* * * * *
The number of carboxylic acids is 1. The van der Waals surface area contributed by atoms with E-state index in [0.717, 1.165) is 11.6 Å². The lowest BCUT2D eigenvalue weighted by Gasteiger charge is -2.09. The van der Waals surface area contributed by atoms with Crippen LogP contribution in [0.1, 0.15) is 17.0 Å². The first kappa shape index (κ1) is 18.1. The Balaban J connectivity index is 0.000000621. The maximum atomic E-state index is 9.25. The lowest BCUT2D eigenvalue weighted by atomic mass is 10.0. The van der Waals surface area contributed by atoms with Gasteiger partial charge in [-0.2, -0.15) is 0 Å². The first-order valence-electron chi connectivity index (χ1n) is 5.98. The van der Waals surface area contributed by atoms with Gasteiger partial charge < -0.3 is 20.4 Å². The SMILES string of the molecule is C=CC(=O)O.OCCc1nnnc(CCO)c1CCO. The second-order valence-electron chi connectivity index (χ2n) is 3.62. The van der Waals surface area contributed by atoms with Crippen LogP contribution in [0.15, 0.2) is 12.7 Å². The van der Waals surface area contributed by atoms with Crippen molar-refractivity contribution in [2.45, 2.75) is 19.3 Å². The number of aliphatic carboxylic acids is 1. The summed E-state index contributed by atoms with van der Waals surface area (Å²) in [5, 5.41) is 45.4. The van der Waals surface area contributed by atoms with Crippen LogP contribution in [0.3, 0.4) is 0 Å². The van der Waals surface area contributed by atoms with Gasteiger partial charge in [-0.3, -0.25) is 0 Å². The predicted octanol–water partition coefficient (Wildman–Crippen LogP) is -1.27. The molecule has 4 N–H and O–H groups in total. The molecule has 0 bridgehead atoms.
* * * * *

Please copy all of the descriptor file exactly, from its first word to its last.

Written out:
The number of carboxylic acids is 1. The van der Waals surface area contributed by atoms with E-state index in [0.717, 1.165) is 11.6 Å². The lowest BCUT2D eigenvalue weighted by Gasteiger charge is -2.09. The van der Waals surface area contributed by atoms with Crippen LogP contribution in [0.1, 0.15) is 17.0 Å². The first kappa shape index (κ1) is 18.1. The Balaban J connectivity index is 0.000000621. The maximum atomic E-state index is 9.25. The lowest BCUT2D eigenvalue weighted by atomic mass is 10.0. The van der Waals surface area contributed by atoms with Gasteiger partial charge in [-0.2, -0.15) is 0 Å². The first-order valence-electron chi connectivity index (χ1n) is 5.98. The van der Waals surface area contributed by atoms with Gasteiger partial charge < -0.3 is 20.4 Å². The SMILES string of the molecule is C=CC(=O)O.OCCc1nnnc(CCO)c1CCO. The second-order valence-electron chi connectivity index (χ2n) is 3.62. The van der Waals surface area contributed by atoms with Crippen LogP contribution in [0.15, 0.2) is 12.7 Å². The van der Waals surface area contributed by atoms with Crippen molar-refractivity contribution in [2.45, 2.75) is 19.3 Å². The number of aliphatic carboxylic acids is 1. The summed E-state index contributed by atoms with van der Waals surface area (Å²) in [5, 5.41) is 45.4. The van der Waals surface area contributed by atoms with Crippen LogP contribution in [0.3, 0.4) is 0 Å². The van der Waals surface area contributed by atoms with Gasteiger partial charge in [-0.3, -0.25) is 0 Å². The predicted octanol–water partition coefficient (Wildman–Crippen LogP) is -1.27. The molecule has 4 N–H and O–H groups in total. The molecule has 0 bridgehead atoms.